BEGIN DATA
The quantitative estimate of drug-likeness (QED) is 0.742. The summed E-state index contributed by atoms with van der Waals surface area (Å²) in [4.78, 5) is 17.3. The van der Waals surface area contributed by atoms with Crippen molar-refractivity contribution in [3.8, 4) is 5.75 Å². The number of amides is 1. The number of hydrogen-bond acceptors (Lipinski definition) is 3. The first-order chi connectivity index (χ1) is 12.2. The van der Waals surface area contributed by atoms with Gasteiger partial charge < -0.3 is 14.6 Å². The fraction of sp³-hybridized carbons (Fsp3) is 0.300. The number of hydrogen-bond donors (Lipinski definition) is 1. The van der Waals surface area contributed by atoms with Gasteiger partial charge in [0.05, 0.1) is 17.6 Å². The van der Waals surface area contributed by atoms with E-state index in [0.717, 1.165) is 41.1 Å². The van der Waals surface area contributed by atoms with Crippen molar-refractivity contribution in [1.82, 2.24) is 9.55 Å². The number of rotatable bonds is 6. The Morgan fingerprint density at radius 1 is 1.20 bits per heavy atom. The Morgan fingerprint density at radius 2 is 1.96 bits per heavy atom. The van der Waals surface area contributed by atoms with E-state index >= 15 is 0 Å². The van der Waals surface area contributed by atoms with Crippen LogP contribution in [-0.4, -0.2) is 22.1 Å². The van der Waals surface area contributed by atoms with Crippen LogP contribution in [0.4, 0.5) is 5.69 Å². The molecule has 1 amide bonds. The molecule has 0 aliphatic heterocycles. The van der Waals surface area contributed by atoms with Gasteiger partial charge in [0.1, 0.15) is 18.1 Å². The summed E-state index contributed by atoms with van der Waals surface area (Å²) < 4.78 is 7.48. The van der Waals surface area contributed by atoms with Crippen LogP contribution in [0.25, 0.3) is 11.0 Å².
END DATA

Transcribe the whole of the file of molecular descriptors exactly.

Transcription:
The quantitative estimate of drug-likeness (QED) is 0.742. The summed E-state index contributed by atoms with van der Waals surface area (Å²) in [4.78, 5) is 17.3. The van der Waals surface area contributed by atoms with Crippen molar-refractivity contribution in [3.8, 4) is 5.75 Å². The number of amides is 1. The number of hydrogen-bond acceptors (Lipinski definition) is 3. The first-order chi connectivity index (χ1) is 12.2. The van der Waals surface area contributed by atoms with Gasteiger partial charge < -0.3 is 14.6 Å². The fraction of sp³-hybridized carbons (Fsp3) is 0.300. The number of hydrogen-bond donors (Lipinski definition) is 1. The van der Waals surface area contributed by atoms with Gasteiger partial charge in [0.05, 0.1) is 17.6 Å². The van der Waals surface area contributed by atoms with E-state index in [0.717, 1.165) is 41.1 Å². The van der Waals surface area contributed by atoms with Crippen molar-refractivity contribution in [1.82, 2.24) is 9.55 Å². The number of rotatable bonds is 6. The Morgan fingerprint density at radius 1 is 1.20 bits per heavy atom. The Morgan fingerprint density at radius 2 is 1.96 bits per heavy atom. The van der Waals surface area contributed by atoms with E-state index >= 15 is 0 Å². The van der Waals surface area contributed by atoms with Crippen LogP contribution in [-0.4, -0.2) is 22.1 Å². The van der Waals surface area contributed by atoms with Crippen LogP contribution in [0.4, 0.5) is 5.69 Å². The molecule has 1 amide bonds. The molecule has 0 aliphatic heterocycles. The van der Waals surface area contributed by atoms with Gasteiger partial charge in [0.1, 0.15) is 18.1 Å². The summed E-state index contributed by atoms with van der Waals surface area (Å²) < 4.78 is 7.48. The van der Waals surface area contributed by atoms with Crippen LogP contribution in [0.25, 0.3) is 11.0 Å².